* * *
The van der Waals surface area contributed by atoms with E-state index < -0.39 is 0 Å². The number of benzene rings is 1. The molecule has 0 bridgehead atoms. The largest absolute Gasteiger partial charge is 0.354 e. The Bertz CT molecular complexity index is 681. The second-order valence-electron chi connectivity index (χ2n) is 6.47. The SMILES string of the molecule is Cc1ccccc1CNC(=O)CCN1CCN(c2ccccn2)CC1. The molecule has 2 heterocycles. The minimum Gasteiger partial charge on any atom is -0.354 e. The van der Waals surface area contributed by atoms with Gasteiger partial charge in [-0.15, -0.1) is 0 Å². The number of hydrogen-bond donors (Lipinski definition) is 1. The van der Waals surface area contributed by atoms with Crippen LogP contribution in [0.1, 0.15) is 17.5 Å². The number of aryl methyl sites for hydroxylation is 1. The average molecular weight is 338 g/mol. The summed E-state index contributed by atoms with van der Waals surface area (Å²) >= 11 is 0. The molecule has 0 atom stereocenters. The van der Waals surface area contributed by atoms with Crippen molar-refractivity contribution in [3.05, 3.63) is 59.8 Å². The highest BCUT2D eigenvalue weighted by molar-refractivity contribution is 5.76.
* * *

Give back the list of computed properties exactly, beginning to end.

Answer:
The van der Waals surface area contributed by atoms with E-state index < -0.39 is 0 Å². The number of benzene rings is 1. The molecule has 0 bridgehead atoms. The largest absolute Gasteiger partial charge is 0.354 e. The Bertz CT molecular complexity index is 681. The second-order valence-electron chi connectivity index (χ2n) is 6.47. The SMILES string of the molecule is Cc1ccccc1CNC(=O)CCN1CCN(c2ccccn2)CC1. The molecule has 2 heterocycles. The minimum Gasteiger partial charge on any atom is -0.354 e. The van der Waals surface area contributed by atoms with Gasteiger partial charge in [-0.15, -0.1) is 0 Å². The number of hydrogen-bond donors (Lipinski definition) is 1. The van der Waals surface area contributed by atoms with Crippen LogP contribution in [0.1, 0.15) is 17.5 Å². The number of aryl methyl sites for hydroxylation is 1. The average molecular weight is 338 g/mol. The summed E-state index contributed by atoms with van der Waals surface area (Å²) >= 11 is 0. The molecule has 0 atom stereocenters. The van der Waals surface area contributed by atoms with Crippen molar-refractivity contribution in [3.05, 3.63) is 59.8 Å². The highest BCUT2D eigenvalue weighted by molar-refractivity contribution is 5.76.